Move in day was successful for the most part she was only an hour late to our allotted time and only took up three quarters of the room with all of her things. This was another red flag that I only realized after the fact. Looking back, I can pinpoint events that should have led me to a different conclusion than the one I drew initially. The first week of orientation everyone was super nervous, including myself. She and I did most everything together, which was fine until I started making other friends. At that point, she became my shadow. A jealous shadow. I would try and leave the room and I would be met with a, "Where are you going? Can I come? Don't leave me here!" Initially this was fine, until it started escalating. She would simply follow me around, and it made myself and my other friends uncomfortable. I eventually wrote a speech and gave it to her, describing how the actions she took were not socially acceptable and detailing how to be your own person on occasion. This, surprisingly, she took well. However, she lashed out in other ways.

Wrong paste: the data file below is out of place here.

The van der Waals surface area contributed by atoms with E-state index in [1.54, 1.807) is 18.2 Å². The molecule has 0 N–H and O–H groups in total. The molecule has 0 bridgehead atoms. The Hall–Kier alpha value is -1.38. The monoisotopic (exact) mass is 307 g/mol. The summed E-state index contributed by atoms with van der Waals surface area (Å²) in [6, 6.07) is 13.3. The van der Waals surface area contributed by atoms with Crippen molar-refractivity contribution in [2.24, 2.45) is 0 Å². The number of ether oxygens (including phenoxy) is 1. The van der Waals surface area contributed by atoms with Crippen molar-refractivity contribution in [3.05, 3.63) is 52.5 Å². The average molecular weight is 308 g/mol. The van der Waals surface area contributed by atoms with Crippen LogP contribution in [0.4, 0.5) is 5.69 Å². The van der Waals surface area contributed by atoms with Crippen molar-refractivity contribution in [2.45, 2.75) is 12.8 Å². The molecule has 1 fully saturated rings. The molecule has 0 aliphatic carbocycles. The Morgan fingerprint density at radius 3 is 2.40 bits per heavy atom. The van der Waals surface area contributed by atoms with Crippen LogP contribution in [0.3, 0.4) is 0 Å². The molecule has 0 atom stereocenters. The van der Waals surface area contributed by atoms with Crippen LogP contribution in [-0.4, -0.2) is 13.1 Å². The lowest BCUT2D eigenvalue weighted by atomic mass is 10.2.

I started finding random objects of mine missing only to be found a few days later on her desk. Mirrors, cups, mugs, q-tips, mascara—even shirts a few times—would miraculously stand up and walk their way over to the other side of the room. When confronted, she claimed innocence. My mugs started to break, to sit with dirty water, to never be cleaned. My q-tip pile was quickly dwindling. My mirror consistently smudged. Food stashes would be full one day, half gone the next. She would never allow me to turn the heat on. If I did, she would get up and turn it off five minutes later. Her spending habit has funded a closet full of clothes that often brimmed over into mine, and she was obsessed with the way she looks. These small things may not bother someone who is best friends with their roommate as they might have a standing agreement of use between each other, but we did not. We were not best friends, and the fact that she was stealing my things was starting to get on my nerves. We signed and wrote a roommate agreement in the beginning of the year, but we only covered large issues that needed to be confronted. I did not know half of the problems I would face later.